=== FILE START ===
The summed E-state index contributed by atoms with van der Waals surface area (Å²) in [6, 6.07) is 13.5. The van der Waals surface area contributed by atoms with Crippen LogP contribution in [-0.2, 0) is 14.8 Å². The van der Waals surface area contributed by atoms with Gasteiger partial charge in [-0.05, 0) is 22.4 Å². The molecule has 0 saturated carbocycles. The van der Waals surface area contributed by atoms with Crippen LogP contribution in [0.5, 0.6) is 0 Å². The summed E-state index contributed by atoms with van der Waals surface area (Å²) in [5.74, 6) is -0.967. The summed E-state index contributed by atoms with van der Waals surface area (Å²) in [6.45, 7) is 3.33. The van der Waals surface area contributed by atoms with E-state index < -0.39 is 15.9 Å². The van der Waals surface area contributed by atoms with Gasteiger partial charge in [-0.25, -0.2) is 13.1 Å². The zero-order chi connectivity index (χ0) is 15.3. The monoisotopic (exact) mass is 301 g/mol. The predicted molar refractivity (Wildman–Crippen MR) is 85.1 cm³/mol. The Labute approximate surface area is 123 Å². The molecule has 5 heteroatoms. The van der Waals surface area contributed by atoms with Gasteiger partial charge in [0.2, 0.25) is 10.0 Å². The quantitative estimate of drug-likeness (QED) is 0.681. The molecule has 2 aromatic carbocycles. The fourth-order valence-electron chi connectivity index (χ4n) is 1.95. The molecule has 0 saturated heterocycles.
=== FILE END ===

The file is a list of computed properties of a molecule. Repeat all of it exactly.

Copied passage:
The summed E-state index contributed by atoms with van der Waals surface area (Å²) in [6, 6.07) is 13.5. The van der Waals surface area contributed by atoms with Crippen LogP contribution in [-0.2, 0) is 14.8 Å². The van der Waals surface area contributed by atoms with Gasteiger partial charge in [-0.05, 0) is 22.4 Å². The molecule has 0 saturated carbocycles. The van der Waals surface area contributed by atoms with Crippen LogP contribution in [0.5, 0.6) is 0 Å². The summed E-state index contributed by atoms with van der Waals surface area (Å²) in [5.74, 6) is -0.967. The summed E-state index contributed by atoms with van der Waals surface area (Å²) in [6.45, 7) is 3.33. The van der Waals surface area contributed by atoms with E-state index < -0.39 is 15.9 Å². The van der Waals surface area contributed by atoms with Gasteiger partial charge in [-0.25, -0.2) is 13.1 Å². The zero-order chi connectivity index (χ0) is 15.3. The monoisotopic (exact) mass is 301 g/mol. The predicted molar refractivity (Wildman–Crippen MR) is 85.1 cm³/mol. The Labute approximate surface area is 123 Å². The molecule has 5 heteroatoms. The van der Waals surface area contributed by atoms with Gasteiger partial charge in [0.2, 0.25) is 10.0 Å². The quantitative estimate of drug-likeness (QED) is 0.681. The molecule has 2 aromatic carbocycles. The fourth-order valence-electron chi connectivity index (χ4n) is 1.95. The molecule has 0 saturated heterocycles.